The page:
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Pakistan Requested More Boohoo Factories Despite Poor Labour Conditions

By Jacob Winter, BA Politics and International Relations

The caretaker Prime Minister of Pakistan, Anwaar-al-Huq Kakar, has asked the British fashion retailer Boohoo to increase its presence in Pakistan despite the company’s reputation for poor working conditions and pay. 

The invitation comes following a period of economic distress in Pakistan, with inflation at a record rate of 36.4 percent. According to the chairman of the Boohoo Group, Boohoo is interested in cementing its presence in Pakistan, including its linkages to Radio Pakistan.

Boohoo has a long history of poor labour conditions in many of its factories around the world. The Guardian reported in 2020 that workers were making the equivalent of 29 pence an hour for their labour and sometimes working up to 24 hours a day. Following the investigation, Boohoo suspended this supplier, but accusations of poor labour conditions have continued. 

Campaigning group Labour Behind the Label has accused the company of ‘regularly violating requirements for minimum wage and labour conditions,’ while paying their employees the equivalent of 68 pounds a month.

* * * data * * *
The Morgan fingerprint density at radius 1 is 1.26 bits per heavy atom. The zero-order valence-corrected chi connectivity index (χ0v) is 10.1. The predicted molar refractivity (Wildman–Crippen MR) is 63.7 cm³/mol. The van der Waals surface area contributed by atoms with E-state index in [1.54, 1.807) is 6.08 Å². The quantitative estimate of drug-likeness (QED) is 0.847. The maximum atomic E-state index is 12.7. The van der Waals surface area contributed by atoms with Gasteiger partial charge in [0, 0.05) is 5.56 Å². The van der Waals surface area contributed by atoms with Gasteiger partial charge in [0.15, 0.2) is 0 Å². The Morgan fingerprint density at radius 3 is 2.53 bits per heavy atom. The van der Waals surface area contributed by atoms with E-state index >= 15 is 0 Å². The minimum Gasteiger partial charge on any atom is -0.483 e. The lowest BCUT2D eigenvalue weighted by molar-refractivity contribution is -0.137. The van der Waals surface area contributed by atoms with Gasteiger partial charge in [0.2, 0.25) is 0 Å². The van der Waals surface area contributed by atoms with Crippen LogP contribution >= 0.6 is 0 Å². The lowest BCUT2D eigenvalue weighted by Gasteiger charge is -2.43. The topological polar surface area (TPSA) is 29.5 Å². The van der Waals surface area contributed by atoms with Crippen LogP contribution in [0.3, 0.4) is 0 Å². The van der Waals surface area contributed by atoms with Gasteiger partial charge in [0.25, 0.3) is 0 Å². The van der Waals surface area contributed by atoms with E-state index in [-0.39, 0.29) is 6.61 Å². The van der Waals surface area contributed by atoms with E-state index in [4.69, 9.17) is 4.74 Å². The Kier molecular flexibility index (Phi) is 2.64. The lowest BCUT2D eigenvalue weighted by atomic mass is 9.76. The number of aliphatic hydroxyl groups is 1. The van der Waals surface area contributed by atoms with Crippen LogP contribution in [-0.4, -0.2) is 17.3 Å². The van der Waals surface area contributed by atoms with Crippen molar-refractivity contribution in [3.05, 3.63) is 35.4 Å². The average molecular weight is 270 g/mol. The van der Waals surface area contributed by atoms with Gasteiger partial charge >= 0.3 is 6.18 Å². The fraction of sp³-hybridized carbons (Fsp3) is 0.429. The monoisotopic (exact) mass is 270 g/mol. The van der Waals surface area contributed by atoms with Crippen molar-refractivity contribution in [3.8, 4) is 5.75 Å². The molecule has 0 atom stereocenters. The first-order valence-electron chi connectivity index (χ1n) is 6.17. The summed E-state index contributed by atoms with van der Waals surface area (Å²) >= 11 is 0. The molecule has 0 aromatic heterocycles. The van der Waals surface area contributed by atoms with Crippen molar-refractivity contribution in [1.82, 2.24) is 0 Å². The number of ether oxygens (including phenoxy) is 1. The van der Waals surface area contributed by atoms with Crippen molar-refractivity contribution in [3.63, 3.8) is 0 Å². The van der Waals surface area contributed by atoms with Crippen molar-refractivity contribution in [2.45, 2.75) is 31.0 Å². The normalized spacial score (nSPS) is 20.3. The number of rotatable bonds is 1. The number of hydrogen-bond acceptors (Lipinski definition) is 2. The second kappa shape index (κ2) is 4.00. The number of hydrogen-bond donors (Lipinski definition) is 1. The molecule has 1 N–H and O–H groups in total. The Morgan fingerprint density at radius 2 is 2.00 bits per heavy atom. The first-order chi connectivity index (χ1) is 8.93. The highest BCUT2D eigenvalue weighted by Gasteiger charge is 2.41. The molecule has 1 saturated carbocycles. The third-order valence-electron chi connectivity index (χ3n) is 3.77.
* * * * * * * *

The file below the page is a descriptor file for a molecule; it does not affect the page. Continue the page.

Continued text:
Boohoo’s ventures in Pakistan have led them to join the Pakistan Accord, an agreement that establishes a framework for workplace safety in the garment industry which employs 45 percent of the country’s workforce.

The guidelines from the Pakistan Accord invite investment into the country while also protecting labour rights for an initial term of three years. This comes after Boohoo faced accusations of abandoning its factories in Leicester following allegations of modern-day slavery among suppliers that worked for them, choosing instead to favour suppliers in Pakistan. 

The Sunday Times revealed that the supplier for Boohoo in Leicester, Jaswal Fashions, was operating with no extra hygiene provisions during the COVID-19 pandemic in 2020. An anonymous worker also raised concerns surrounding pay, telling the Sunday Times “I can expect an hourly pay of £3.50, despite the national minimum wage being £5 more than that.” 

The clothes in the Leicester factory were from Nasty Gal, which is owned by the Boohoo Group. A foreman said: “These motherfuckers know how to exploit people like us. They make profits like hell and pay us in peanuts.” After the investigation, Boohoo cut ties with 64 suppliers in England and intended to move their business to Pakistan. 
Boohoo’s shift to Pakistan has drawn mixed reactions from Pakistani labour activists. Zehra Khan, General Secretary of the Women’s Workers Federation of Pakistan, said: “There is a need for investment, and Boohoo should invest in Pakistan. Many workers have been fired since COVID-19 and workers can’t make ends meet in this unprecedented inflation, but Pakistan should make policies which ensure that businesses flourish, and the policies should be pro-workers and employees and employers.”

Photo: Prime Minister Anwaar-al-Huq Kakar (centre) and Executive Chairman of the Boohoo Group, Abdullah Kamani (Official Twitter account of Government of Pakistan )

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